Images like this formed my idea of what a gag cartoon could be. Chas Addams on LSD! He brought a unique vision to everything he drew. His work got in my blood stream and changed my world view. I return to his books again and again to be reminded of the possibilities of this form: humor with a gut punch. Horror that brings peels of laughter.

I feel honored to have crossed paths with him and more honored that he acquiesced to write the introduction to my book Speechless back in 2000. He is a giant of cartooning and may his beanstalk ever grow in all of us.

 

Ken Krimstein: Before I moved back to the Chicago area from New York City, I used to run into Gahan in the waiting room at The New Yorker. When I told him I was moving to Evanston he would recount stories of his childhood there, and his days at the School of the Art Institute of Chicago, seeing Basil Rathbone almost fly off the “L” train, and more. I reached out to Lisa Wainwright, then head of the School of Art Institute where I was teaching, and suggested they give Gahan an honorary degree. She was more than thrilled. When I asked Gahan if he’d be interested, he said, “I love honors,” or something like that. Anyhow, a few months later, there he was, on the stage at Millennium Park, dressed in full regalia — cap and gown —  as the President of the School, Walter Massey, placed a gigantic medallion around his neck and shook his hand. Gahan then turned to the audience, grabbed one end of the silk ribbon holding the medallion and hoisted it over his right shoulder, canting his head to the left, lolling out his tongue, bulging his eyes, and transforming a solemn moment into a priceless Gahan gag. The crowd loved it. 

Liza Donnelly: Gahan and I would run into each other from time to time in the offices of The New Yorker. He was a sweet gentleman — our interactions were lovely; I always enjoyed talking to him. Gahan did not seem totally at ease with chit-chat, but he was good at it, peppering what he said with humorous anecdotes and oddities. We would laugh at the absurdity of it all. Once for a public event, I was tasked with putting together and moderating a panel of cartoonists, and I invited Gahan to be on the panel. He clearly loved cartooning, as witnessed by the stories he told.  While in one sense it’s clear that Gahan’s work is uniquely Gahan, I never ever saw in him any of the macabre one often sees in his cartoons. In the actual person that I knew I only experienced kindness.

Mick Stevens: I only met the man once or twice, but I’ve been seeing his work since I was a baby cartoonist. He and his work were very lovable and inspiring.

Felipe Galindo: I first saw Gahan’s cartoons in my native Mexico, when I was a teenager. I found a book of his cartoons for Playboy and what struck me was that they were not about sex or women, but rather they featured ordinary characters whose lives had taken a surreal or ghoulish turn.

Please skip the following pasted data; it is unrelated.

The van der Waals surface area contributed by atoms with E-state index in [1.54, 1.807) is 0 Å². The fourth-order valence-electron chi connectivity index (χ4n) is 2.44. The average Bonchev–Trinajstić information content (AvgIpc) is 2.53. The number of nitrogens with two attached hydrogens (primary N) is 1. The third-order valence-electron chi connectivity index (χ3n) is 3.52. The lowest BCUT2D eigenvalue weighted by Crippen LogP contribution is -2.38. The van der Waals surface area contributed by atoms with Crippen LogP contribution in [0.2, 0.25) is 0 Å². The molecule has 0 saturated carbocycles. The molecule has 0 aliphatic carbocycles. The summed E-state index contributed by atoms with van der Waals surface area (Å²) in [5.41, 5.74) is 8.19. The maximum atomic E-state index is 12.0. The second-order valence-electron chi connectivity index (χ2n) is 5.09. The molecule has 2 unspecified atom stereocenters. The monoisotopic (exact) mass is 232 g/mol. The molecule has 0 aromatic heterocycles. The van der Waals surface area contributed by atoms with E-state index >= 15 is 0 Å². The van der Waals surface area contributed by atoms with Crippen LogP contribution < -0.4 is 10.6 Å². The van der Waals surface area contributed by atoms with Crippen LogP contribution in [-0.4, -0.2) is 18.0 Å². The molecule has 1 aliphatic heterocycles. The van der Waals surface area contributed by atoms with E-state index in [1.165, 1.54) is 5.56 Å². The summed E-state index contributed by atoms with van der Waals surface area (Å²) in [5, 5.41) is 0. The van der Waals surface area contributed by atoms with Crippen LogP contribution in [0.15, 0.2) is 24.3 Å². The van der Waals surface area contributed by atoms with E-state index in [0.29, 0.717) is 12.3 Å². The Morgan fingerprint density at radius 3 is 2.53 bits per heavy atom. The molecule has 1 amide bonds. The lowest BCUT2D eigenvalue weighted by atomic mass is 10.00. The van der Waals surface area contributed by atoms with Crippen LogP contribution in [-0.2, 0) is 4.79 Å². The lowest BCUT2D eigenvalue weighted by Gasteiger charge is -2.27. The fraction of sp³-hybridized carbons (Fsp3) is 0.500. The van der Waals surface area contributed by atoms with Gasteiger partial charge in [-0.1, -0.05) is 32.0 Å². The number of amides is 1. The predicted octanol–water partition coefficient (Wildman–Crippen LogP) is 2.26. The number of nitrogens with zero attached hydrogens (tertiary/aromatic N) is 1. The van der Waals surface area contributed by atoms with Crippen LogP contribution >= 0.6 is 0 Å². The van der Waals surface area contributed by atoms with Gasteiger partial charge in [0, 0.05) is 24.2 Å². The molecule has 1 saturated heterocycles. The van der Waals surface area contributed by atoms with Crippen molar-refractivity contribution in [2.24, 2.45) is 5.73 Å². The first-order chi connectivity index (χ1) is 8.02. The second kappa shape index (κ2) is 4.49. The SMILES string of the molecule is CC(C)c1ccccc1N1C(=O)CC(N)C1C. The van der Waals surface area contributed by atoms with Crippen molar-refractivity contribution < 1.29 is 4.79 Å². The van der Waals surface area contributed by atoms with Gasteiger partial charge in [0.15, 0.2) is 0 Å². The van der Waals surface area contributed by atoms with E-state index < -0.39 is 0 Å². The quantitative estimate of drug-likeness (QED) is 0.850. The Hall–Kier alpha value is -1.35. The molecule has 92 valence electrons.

After I moved to New York, I met Gahan at The New Yorker cartoonists lounge while we waited to show our cartoons to the editor. He was gentle, smart and kind, always with a smile on his face.
We developed a “weekly” friendship and shared stories at our cartoonist lunch at Pergola’s.
Once, he invited me to an exhibit of German art from the Weimar era at the Metropolitan Museum; we both loved art and had a great conversation while contemplating the paintings.
Years later, he kindly wrote a quote to be published in my cartoon book, I will always treasure his generosity.
His work was sweet and grim, his cartoons and illustrations were always fun and fresh, and his captions were almost poetic. His National Lampoon’s Nuts strip was a gem.
A priceless piece of advice he gave me (and I guess many others) was to be patient. Cartooning is like fishing he said, let small ideas go, and focus on catching the big ones.
Gracias y adiós, amigo Gahan!

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The Cover: An arty cover.  Here’s a Q&A with Kadir Nelson, the artist.

The Cartoonists:

The Cartoons: you can see a slideshow of the latest cartoons here (scroll down a bit).

Noted: the lead cartoon is by Gahan Wilson, his passing mentioned on the Contributors page.

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The Tis A Pity Department:

The above classic design by Rea Irvin disappeared in the Spring of 2017, replaced by…gasp!… a redraw.  Read about it here

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Library Of Congress Interview Of Interest: Thurber Expert, Michael Rosen

From The Library of Congress, November 22, 2019,  “‘Humor At First Sight’ as James Thurber’s Art is celebrated for his 125th birthday”

— this interview with Michael Rosen, who has edited a number of Thurber-centric books including the latest, A Mile and A Half of Lines: The Art Of James Thurber Thurber *

*full disclosure: both my wife, Liza Donnelly, and I contributed to the book.

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Meet The Artist (1943): William Gropper

Another in a series of self portraits of New Yorker artists included in the Meet The Artist catalog published by the M.H. de Young Memorial Museum in 1943.

Mr. Gropper’s entry on the Spill‘s A-Z. The small red top-hatted icon beside his bolded name indicates that  Mr. Gropper is a member of the Spill‘s One Club, meaning he had but one cartoon published in The New Yorker during his lifetime: